You may find this surprising because, as you know, we tourists love to find bedouin among our ruins. It has always been an essential part of the Middle Eastern package. The pure man of the desert contemplating the wreck of the ancient world from atop an upturned Corinthian column is a concept that has kept our artists and poets inspired for centuries. And anyway, what harm can goats or sheep do to old temples half-buried in sandy steppe? If anything, they help to keep the moss off the stonework. And their droppings help to fertilise the surrounding land.
Be this as it may, the tourist boards in your countries are heartily sick of your building makeshift homes into the structures of Byzantine churches, or carting away stones to use for your own purposes, or rubbing away mosaics under the cloven hooves of your goats. If you carry on like this there will not be anything left at all for us tourists to come and look at. Then where will we be?
You may have spent the last thousand years grazing your flocks in the ruins of early Christian settlements outside Aleppo, but tradition is no guarantee of a long future. In fact, what is happening to you is no more than what has already happened to lots of other people.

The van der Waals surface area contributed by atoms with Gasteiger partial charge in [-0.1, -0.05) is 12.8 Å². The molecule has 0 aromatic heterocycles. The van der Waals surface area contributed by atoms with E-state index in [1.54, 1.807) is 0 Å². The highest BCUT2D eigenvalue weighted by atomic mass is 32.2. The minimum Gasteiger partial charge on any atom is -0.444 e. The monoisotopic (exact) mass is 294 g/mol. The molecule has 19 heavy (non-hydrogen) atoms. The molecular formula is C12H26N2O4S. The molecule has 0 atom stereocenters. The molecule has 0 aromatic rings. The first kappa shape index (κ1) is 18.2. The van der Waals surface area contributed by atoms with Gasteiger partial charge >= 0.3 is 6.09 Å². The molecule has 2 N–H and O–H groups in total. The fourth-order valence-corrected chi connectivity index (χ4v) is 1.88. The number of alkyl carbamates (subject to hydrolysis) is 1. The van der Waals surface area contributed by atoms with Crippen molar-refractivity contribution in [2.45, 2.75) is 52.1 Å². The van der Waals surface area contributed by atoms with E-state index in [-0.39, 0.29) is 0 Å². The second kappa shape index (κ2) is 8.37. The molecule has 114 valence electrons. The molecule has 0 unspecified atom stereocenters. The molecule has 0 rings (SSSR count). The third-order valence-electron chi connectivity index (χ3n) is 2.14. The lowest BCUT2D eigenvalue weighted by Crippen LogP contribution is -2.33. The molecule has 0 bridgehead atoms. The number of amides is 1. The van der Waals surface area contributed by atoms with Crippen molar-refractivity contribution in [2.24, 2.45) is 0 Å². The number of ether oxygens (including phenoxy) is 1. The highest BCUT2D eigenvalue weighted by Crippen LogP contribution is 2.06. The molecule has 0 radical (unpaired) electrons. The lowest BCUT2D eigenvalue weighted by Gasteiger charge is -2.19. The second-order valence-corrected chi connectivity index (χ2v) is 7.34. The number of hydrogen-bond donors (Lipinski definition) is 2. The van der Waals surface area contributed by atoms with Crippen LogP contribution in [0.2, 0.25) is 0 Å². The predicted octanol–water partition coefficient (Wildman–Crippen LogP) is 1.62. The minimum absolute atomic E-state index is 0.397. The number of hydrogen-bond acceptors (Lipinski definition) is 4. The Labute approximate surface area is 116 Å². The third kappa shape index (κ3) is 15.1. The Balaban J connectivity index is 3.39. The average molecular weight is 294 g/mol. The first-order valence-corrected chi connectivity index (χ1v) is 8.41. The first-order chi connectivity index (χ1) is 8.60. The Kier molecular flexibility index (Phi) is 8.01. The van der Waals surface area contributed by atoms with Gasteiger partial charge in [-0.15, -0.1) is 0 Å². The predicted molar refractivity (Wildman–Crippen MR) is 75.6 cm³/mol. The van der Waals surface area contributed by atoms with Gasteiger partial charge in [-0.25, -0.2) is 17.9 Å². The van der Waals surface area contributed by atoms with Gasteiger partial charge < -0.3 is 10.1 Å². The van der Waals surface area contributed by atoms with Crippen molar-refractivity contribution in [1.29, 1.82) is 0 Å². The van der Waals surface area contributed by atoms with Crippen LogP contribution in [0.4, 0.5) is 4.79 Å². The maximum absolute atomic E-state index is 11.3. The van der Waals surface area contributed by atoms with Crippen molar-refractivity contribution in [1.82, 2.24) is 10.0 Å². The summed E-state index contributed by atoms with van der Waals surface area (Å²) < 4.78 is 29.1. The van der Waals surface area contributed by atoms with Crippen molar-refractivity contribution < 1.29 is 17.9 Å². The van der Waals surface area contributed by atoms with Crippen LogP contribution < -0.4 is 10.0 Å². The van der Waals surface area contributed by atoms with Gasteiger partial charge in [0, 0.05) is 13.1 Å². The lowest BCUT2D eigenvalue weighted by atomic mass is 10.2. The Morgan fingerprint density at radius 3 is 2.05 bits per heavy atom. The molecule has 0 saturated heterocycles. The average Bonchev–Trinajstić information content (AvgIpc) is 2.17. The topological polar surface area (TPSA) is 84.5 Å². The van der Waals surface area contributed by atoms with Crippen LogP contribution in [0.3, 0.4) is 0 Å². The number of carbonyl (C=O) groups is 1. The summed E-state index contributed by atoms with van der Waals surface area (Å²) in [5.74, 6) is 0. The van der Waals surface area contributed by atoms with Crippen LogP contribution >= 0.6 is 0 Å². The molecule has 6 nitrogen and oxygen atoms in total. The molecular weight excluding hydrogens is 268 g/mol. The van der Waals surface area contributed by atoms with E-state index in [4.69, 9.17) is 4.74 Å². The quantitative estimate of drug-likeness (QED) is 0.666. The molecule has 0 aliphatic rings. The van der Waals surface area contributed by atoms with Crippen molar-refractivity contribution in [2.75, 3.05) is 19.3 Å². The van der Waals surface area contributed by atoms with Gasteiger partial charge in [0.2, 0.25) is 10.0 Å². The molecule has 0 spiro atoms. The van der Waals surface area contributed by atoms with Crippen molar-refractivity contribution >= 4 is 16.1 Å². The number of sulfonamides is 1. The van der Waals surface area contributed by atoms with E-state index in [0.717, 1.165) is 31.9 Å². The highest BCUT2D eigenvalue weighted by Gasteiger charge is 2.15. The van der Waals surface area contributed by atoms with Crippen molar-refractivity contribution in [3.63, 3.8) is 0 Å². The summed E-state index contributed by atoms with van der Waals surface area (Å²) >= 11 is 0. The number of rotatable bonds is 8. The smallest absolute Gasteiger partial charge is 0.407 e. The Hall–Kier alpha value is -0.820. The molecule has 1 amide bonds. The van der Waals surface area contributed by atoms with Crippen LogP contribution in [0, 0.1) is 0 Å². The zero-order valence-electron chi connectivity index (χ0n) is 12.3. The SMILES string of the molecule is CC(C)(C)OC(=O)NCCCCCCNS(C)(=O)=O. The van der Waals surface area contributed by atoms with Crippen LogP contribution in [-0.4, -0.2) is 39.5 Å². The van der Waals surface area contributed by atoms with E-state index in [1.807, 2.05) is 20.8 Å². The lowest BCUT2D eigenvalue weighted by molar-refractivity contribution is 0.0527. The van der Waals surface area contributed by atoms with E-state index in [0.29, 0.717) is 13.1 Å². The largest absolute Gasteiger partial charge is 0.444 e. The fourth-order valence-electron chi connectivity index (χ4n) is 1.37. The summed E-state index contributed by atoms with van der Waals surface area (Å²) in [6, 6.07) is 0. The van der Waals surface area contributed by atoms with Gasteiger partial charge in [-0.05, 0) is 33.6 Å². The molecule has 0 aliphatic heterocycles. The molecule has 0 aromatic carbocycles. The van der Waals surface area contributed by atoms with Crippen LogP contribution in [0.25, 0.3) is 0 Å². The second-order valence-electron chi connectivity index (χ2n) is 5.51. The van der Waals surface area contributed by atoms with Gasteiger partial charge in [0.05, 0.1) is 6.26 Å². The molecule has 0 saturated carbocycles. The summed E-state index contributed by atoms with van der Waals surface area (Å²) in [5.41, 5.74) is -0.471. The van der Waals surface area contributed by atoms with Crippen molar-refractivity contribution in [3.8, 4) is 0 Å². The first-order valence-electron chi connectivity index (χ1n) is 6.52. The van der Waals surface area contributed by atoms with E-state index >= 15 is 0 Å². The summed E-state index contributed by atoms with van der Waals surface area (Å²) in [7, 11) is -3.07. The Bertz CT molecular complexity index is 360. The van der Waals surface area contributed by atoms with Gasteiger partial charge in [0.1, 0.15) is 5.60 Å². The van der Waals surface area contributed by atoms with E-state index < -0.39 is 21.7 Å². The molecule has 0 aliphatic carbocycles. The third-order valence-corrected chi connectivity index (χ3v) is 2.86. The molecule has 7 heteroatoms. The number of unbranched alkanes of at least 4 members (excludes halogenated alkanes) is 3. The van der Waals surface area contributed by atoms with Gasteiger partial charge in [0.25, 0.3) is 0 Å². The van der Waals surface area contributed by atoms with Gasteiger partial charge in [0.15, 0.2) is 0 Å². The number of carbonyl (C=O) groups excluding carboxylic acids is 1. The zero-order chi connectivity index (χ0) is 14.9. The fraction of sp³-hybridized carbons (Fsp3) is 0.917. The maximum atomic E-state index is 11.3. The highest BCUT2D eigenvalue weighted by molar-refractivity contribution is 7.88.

You who spent your winters sheltering in the caves of Petra in Jordan went the same way just a few short years ago. Now you live in breeze-block houses down the road. Even you hustlers who bring camels for the pleasure of tourists around the Pyramids of Egypt - even you are being excluded from your old stamping grounds, as a penalty for harassing us.
I can't help thinking that you could all use the services of an American lawyer specialising in real estate. But there is nothing particularly complex about the question of where you might prefer to base yourselves. In a squalid little shanty town with erratic electricity and leaky plumbing - or in the warm, dry caves of the rose-red city of the ancient Nabataeans? In a drafty Damascus apartment block with no room for your goats - or commanding the heights of northern Syria in the Basilica of St Simeon, which in the 5th century AD was the largest church in the world? I think we tourists can see what you mean.
I dare say you also knew what you were doing when you set your flocks to graze in the wreckage of Palmyra, city of palms, jewel of Queen Zenobia. If I had had flocks to graze, I too would have enjoyed grazing them in the Temple of Bel, or the Great Colonnade, the old road where all travelling merchants between the Mediterranean and China once watered their camels and pack-horses.
Of course you never actually bought your lands, because there was nobody to buy them from. You never thought about it in those days when there was land for everyone. And of course you know deep down in your hearts that tourism is good for you because it brings in much more cash than goat-herding ever will - assuming that you ever see any of that cash, of course.
But at least you had the vision and the good taste to occupy sites that none of us would even know about until the invention of mass tourism. And for that, you deserve our thoughts.Reuse content